By Francesca Fontana 

This article is being republished as part of our daily reproduction of articles that also appeared in the U.S. print edition of The Wall Street Journal (November 23, 2019).

Macy's Inc.

Some air went out of Macy's Inc.'s balloon before its annual Thanksgiving Day parade and the start of the holiday shopping season. Sales declined in the third quarter and the retailer on Thursday l owered its guidance for the year, highlighting the continuing struggle to attract shoppers to traditional department stores. Macy's joined Kohl's Corp. and J.C. Penney Co. in reporting weaker results ahead of the holiday shopping season, while other retailers have figured out how to succeed in a rapidly changing landscape. Walmart Inc., Target Corp. and TJ Maxx parent TJX Cos. all reported strong results. Shares fell 2.3% Thursday.

Coty Inc.

The producer of CoverGirl is turning to Kylie Jenner for a makeover. Coty is paying $600 million for a controlling stake in Ms. Jenner's cosmetics startup, wagering that the celebrity's brand can revive a struggling beauty business based on CoverGirl and MaxFactor. The fragrance and cosmetics company said it plans to buy 51% of Kylie Cosmetics, valuing it at $1.2 billion. Ms. Jenner, the youngest of the five Kardashian-Jenner sisters, founded the brand in 2015 and promoted it on Instagram where she has amassed more than 150 million followers. She will remain the public face of the brand. Coty shares gained 2.6% Monday.

American Express Co.

American Express wants more businesses to accept its cards -- so it is paying them, at times nearly a half-million dollars, to do so. The Wall Street Journal reported late in Monday's session that the company is offering sign-on bonuses to some businesses that don't take its cards in a bid to catch up to rivals Visa and Mastercard. The payments range from under $10,000 to about $450,000. Known more for its focus on upscale customers than its mass-market appeal, AmEx has lagged behind its competitors in the race for American businesses. American Express shares fell 0.9% Monday.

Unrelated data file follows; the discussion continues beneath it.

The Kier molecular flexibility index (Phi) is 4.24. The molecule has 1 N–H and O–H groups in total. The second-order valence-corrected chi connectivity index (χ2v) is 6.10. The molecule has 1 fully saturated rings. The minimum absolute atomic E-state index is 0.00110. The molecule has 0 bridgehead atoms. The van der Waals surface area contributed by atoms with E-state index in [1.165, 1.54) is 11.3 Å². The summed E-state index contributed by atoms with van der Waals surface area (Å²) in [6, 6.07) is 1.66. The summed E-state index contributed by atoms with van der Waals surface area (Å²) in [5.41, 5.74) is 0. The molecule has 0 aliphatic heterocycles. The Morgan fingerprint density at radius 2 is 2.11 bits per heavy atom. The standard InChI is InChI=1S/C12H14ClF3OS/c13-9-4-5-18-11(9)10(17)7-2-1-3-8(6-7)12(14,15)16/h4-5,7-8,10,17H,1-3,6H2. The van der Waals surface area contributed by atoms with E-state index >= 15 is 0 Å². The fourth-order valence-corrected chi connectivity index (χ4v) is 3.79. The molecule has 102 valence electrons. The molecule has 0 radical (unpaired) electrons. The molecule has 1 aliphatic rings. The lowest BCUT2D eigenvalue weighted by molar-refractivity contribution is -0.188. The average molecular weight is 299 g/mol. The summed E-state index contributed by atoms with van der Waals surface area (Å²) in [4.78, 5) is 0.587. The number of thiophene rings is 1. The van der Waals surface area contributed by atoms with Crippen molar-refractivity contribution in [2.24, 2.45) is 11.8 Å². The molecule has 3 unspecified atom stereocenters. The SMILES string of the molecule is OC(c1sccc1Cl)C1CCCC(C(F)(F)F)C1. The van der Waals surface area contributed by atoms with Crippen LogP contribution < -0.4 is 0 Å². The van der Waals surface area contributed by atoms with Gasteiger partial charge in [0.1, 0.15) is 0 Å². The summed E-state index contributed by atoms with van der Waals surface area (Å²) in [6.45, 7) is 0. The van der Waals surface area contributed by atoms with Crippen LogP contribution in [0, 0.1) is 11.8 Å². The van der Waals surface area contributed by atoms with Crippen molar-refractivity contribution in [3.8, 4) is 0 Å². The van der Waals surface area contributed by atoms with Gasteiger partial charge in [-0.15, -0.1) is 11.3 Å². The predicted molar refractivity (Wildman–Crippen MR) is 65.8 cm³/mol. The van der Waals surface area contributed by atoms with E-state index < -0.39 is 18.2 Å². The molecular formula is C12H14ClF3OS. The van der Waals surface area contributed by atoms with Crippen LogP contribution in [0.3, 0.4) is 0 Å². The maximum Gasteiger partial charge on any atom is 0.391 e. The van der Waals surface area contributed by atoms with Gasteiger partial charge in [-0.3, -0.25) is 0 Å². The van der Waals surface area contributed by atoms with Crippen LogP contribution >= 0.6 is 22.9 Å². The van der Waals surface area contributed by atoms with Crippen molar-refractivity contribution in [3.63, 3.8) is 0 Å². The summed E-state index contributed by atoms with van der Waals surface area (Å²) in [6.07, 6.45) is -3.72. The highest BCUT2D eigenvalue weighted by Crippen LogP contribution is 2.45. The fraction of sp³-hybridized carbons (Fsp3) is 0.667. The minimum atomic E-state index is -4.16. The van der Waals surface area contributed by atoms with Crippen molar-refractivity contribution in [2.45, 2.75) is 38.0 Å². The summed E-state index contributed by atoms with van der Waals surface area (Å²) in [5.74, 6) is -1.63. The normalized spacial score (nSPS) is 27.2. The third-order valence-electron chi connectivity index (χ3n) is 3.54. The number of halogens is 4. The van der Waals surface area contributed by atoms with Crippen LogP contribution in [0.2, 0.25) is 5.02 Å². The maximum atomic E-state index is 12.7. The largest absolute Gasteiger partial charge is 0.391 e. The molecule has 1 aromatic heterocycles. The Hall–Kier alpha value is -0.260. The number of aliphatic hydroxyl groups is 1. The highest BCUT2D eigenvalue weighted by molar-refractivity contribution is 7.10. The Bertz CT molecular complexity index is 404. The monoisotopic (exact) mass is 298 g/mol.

T-Mobile US Inc.

John Legere will make his last call as chief executive of T-Mobile this spring, when the mobile giant will hand the top job to operating chief Mike Sievert. The company faces a litany of challenges, including an antitrust lawsuit brought by a coalition of state attorneys general against T-Mobile's planned $26 billion-plus takeover of Sprint Corp. The leadership change comes after the Journal reported that Mr. Legere was in negotiations to take over as chief executive of We Cos., the parent of WeWork. Mr. Legere said Monday he was "never having discussions to run WeWork" but made it clear he was contemplating his next act at another company. T-Mobile shares gained 0.2% Monday.

General Motors Co.

The demolition derby between General Motors and Fiat Chrysler is moving into the courts. General Motors filed a federal racketeering lawsuit late Wednesday in which the Detroit auto maker alleges Fiat Chrysler executives obtained advantageous contract terms from the United Auto Workers by paying off union leaders, a corruption scheme that federal prosecutors have been investigating for several years and that led to guilty pleas by three Fiat Chrysler employees. Fiat Chrysler said it would defend itself against what it called a "meritless lawsuit" and accused GM of trying to interfere with ongoing UAW negotiations and the Italian-American auto maker's proposed merger with France's PSA Group. GM shares fell 1.7% Thursday.

Xerox Holdings Corp.

Xerox is threatening to go hostile with its HP takeover bid. The company told HP Inc.'s board of directors Thursday that it would take its $33 billion bid to HP's shareholders if the company doesn't reconsider Xerox's acquisition offer by Nov. 25. Xerox Chief Executive and Vice Chairman John Visentin said that Xerox is "very surprised" that HP's board rejected the buyout offer of $22 a share, which comprises $17 in cash and 0.137 Xerox share for each HP share. HP rejected Xerox's offer Sunday as too low, but expressed a willingness to discuss a deal to combine with its smaller rival. Xerox shares rose 1% Thursday.

TD Ameritrade Holding Corp.

Charles Schwab Corp. is in talks to buy TD Ameritrade in a deal that would reshape the market where millions of individual investors buy and sell stocks. The companies have held on-and-off talks for months and were close to a deal Thursday, the Journal reported. Schwab is the largest discount broker while TD Ameritrade is No. 2, and these firms have traditionally catered to lower-end clients with cheap online offerings, a business model that big Wall Street brokers like Morgan Stanley and Bank of America Corp. are increasingly emulating. TD Ameritrade shares were up 17% Thursday, while Schwab shares gained 7.3%.

Write to Francesca Fontana at


(END) Dow Jones Newswires

November 23, 2019 02:47 ET (07:47 GMT)

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